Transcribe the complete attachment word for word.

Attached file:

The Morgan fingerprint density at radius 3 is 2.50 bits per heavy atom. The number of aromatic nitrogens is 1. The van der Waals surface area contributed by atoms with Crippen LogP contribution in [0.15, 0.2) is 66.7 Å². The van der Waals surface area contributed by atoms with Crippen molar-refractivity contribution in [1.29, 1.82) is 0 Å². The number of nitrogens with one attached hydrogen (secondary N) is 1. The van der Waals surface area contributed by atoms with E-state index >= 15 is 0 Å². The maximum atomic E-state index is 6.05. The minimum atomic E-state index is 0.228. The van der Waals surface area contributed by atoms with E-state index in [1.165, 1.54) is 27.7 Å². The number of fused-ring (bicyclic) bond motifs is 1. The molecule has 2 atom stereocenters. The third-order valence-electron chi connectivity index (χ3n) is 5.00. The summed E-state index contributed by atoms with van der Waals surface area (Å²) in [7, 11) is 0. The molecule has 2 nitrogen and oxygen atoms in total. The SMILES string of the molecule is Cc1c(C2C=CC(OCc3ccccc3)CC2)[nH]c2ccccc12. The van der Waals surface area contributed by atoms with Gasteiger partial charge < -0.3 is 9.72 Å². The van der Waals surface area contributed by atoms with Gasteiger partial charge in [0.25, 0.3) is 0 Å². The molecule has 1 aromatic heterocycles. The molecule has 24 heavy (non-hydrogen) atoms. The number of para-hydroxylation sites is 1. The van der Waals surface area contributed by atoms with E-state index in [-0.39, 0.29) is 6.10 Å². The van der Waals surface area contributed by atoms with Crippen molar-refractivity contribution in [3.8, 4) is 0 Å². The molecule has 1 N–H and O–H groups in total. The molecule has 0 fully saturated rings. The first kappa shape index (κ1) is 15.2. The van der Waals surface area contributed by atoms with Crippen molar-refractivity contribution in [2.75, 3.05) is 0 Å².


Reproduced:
The Morgan fingerprint density at radius 3 is 2.50 bits per heavy atom. The number of aromatic nitrogens is 1. The van der Waals surface area contributed by atoms with Crippen LogP contribution in [0.15, 0.2) is 66.7 Å². The van der Waals surface area contributed by atoms with Crippen molar-refractivity contribution in [1.29, 1.82) is 0 Å². The number of nitrogens with one attached hydrogen (secondary N) is 1. The van der Waals surface area contributed by atoms with E-state index >= 15 is 0 Å². The maximum atomic E-state index is 6.05. The minimum atomic E-state index is 0.228. The van der Waals surface area contributed by atoms with E-state index in [1.165, 1.54) is 27.7 Å². The number of fused-ring (bicyclic) bond motifs is 1. The molecule has 2 atom stereocenters. The third-order valence-electron chi connectivity index (χ3n) is 5.00. The summed E-state index contributed by atoms with van der Waals surface area (Å²) in [7, 11) is 0. The molecule has 2 nitrogen and oxygen atoms in total. The SMILES string of the molecule is Cc1c(C2C=CC(OCc3ccccc3)CC2)[nH]c2ccccc12. The van der Waals surface area contributed by atoms with Gasteiger partial charge < -0.3 is 9.72 Å². The van der Waals surface area contributed by atoms with Gasteiger partial charge in [0.25, 0.3) is 0 Å². The molecule has 1 aromatic heterocycles. The molecule has 24 heavy (non-hydrogen) atoms. The number of para-hydroxylation sites is 1. The van der Waals surface area contributed by atoms with E-state index in [-0.39, 0.29) is 6.10 Å². The van der Waals surface area contributed by atoms with Crippen molar-refractivity contribution in [3.8, 4) is 0 Å². The molecule has 1 N–H and O–H groups in total. The molecule has 0 fully saturated rings. The first kappa shape index (κ1) is 15.2. The van der Waals surface area contributed by atoms with Crippen molar-refractivity contribution in [2.75, 3.05) is 0 Å².